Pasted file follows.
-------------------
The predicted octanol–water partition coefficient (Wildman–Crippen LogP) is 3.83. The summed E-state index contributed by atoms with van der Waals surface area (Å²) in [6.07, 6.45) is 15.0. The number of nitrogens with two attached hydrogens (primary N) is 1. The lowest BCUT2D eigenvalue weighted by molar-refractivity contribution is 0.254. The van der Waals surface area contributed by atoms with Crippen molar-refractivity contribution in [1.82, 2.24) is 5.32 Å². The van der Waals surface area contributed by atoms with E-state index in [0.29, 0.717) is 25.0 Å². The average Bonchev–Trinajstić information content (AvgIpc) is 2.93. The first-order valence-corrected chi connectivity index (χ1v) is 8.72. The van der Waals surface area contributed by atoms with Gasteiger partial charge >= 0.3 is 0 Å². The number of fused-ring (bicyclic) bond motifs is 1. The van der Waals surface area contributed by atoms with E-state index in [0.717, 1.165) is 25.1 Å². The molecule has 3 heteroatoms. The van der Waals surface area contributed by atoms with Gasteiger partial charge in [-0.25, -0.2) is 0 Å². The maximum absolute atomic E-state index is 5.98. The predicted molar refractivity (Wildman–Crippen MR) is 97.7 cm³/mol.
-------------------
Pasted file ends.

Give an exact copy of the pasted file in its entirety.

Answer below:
The predicted octanol–water partition coefficient (Wildman–Crippen LogP) is 3.83. The summed E-state index contributed by atoms with van der Waals surface area (Å²) in [6.07, 6.45) is 15.0. The number of nitrogens with two attached hydrogens (primary N) is 1. The lowest BCUT2D eigenvalue weighted by molar-refractivity contribution is 0.254. The van der Waals surface area contributed by atoms with Crippen molar-refractivity contribution in [1.82, 2.24) is 5.32 Å². The van der Waals surface area contributed by atoms with E-state index in [0.29, 0.717) is 25.0 Å². The average Bonchev–Trinajstić information content (AvgIpc) is 2.93. The first-order valence-corrected chi connectivity index (χ1v) is 8.72. The van der Waals surface area contributed by atoms with Gasteiger partial charge >= 0.3 is 0 Å². The number of fused-ring (bicyclic) bond motifs is 1. The van der Waals surface area contributed by atoms with E-state index in [0.717, 1.165) is 25.1 Å². The molecule has 3 heteroatoms. The van der Waals surface area contributed by atoms with Gasteiger partial charge in [-0.25, -0.2) is 0 Å². The maximum absolute atomic E-state index is 5.98. The predicted molar refractivity (Wildman–Crippen MR) is 97.7 cm³/mol.